EU at it again with the energy saving

The EU Eco Design initiative has reached another milestone and the media are up in arms yet again.   But my calculations show its not worth replacing what I’ve got… by a LONG way!

So we’ve had limits on the power of vacuum cleaners, now they are going after ovens, coffee makers and internet connected devices.

Now saving energy is no bad thing and there are some truly awful devices out there that are blatant energy wasters.   But I still think the EU has got it wrong.   And this applies to a LOT of ‘energy saving’ or ‘green’ initiatives… the basic fact of the time required for a return on investment!

So the article on the beeb says that the changes will save an average household £32 a year.   In my case probably a bit more as I have 2 WiFi access points, 4 gigabit network switches, a 10/100 hub, 5 voip phones as well as a server running 24hrs a day.

So lets start with the stuff near my PC.   Out comes my handy plugin power meter!

The Linksys Voip phone on my desk comes in at 5W.   OK, that explains why it is nice and warm.   At 8760hrs per year, that adds up to 43.8kWh a year.   At current prices about £5 a year.

A quick web search shows that the best phones are about 2.5-3W.   So if I replace it with a newer more power efficient model it will save me ~£2.50 a year but will cost me £60 in a new phone.   A 24 year packback period!   The phone will have gone in the bin long before it has reclaimed the outlay.   Right, screw that!

Next, the Netgear 5 port gigabit switch behind my TV.   It is one of their early white plastic switches and sucks about 12W.   So maybe £12 a year to run.   Netgear’s new 5 port switch is spec’d at 3.6W and TP Link also have some low power models.   They retail for about £15-20.   That would save me about £9 a year, so the payback now comes down to rather more sane 2 years.   But why should I retire a perfectly good switch?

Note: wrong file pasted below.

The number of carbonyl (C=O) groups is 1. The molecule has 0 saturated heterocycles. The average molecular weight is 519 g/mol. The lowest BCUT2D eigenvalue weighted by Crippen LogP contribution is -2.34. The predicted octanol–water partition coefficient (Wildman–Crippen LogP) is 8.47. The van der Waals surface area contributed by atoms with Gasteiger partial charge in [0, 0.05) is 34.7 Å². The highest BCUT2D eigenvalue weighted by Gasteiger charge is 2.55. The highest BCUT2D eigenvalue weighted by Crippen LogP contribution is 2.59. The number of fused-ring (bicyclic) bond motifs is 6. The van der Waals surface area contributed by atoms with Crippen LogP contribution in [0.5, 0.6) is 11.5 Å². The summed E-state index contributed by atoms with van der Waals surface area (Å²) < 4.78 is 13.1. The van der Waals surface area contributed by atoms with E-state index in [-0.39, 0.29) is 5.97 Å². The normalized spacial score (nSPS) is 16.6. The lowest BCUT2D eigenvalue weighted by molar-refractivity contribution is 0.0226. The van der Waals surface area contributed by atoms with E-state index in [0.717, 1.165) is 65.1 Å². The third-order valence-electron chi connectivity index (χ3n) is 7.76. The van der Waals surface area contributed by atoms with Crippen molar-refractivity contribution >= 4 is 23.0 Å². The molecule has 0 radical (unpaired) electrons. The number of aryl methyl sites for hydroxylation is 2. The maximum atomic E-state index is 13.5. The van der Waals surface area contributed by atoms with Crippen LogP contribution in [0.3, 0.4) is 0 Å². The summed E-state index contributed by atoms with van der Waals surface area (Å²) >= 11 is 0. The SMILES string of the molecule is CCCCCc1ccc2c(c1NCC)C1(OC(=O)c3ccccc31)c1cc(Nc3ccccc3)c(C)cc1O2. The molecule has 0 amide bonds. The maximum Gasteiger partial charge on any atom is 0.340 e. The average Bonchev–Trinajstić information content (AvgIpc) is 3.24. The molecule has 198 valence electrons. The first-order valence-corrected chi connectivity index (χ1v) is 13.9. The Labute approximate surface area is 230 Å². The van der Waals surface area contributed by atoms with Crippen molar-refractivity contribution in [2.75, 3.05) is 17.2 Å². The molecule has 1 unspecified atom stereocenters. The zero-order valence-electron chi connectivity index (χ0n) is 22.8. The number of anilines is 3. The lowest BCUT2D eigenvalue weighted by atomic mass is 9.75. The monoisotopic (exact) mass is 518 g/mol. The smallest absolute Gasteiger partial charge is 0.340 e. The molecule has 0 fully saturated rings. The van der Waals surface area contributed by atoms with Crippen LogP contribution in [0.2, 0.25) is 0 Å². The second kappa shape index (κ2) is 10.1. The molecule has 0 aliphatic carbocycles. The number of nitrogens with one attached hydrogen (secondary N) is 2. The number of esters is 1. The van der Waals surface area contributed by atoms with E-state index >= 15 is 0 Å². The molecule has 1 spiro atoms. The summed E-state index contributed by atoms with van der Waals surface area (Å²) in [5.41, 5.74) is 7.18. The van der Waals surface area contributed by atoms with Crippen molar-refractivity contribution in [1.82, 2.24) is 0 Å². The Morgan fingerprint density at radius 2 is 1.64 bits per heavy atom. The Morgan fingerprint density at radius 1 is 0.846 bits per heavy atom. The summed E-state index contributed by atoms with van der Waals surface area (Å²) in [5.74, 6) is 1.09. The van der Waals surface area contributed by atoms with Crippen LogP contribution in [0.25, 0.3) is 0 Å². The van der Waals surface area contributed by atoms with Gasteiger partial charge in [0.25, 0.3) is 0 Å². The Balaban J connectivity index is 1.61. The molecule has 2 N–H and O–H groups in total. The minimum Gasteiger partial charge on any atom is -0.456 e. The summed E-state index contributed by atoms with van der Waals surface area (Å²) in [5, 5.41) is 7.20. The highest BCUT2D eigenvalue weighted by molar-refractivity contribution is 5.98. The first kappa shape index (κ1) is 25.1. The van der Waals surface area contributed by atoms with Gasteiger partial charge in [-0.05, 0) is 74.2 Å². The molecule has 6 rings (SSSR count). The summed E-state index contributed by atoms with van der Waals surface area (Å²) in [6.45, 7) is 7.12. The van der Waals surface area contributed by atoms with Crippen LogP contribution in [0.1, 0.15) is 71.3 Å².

Next to the WiFi, a TP Link.   The one nearest me sucks down about 10W, so £9 or so a year to run.   The newer models claim 5-6W so about a halving in power.   But at £35-40 to replace I’m looking at a 7-8 year payback.   OK, we’re back to ‘screw that!’, plus its only 18 months old and replaced a linksys access point I’d had for about 10 years. (which is now in the garage and turned on when I want to use my laptop on the car)

If we go to the kitchen, I already have an A rated fan oven. (and it is back to that rating after replacing the very poorly designed sprung hinges and their mountings)   A quick look results in no A+ or better ovens that would fit the space.   And the 20-25% improvement that A to A+ brings would still have a huge payback period.   Assuming I use it for 1 hour every day and the element is rated at 2.5kW, it works out at about £110 a year to run. (and this is a huge fudge figure as I know it cycles once it has reached temperature and averages ~500W)   So saving £25-30 a year for the sake of spending £1000 on a new oven just does not make any sort of economic or even environmental sense!

So if I did replace every bit of electrical equipment I could in my house I would maybe save £100-150 a year on the electricity bill.   However I’d be the best part of £2k out of pocket and have a pile of electrical equipment well within its usable lifetime to be recycled.   How is that going to help?

Sure, replace your old scaled up 20 year old kettle with a new one or bin that ancient noisy vacuum for something with a much better designed air system.   But going out replacing perfectly good and relatively new devices to ‘save energy’?   Don’t bother!   Wait until they die!

On a side note when I first started monitoring my household energy I discovered that my AV receiver was consuming 30W in standby!   Yes, THIRTY watts!   As it gets used a couple of hours a month it gets switched off at the wall.   Its old but does what I want and sounds good so doesn’t need replacing.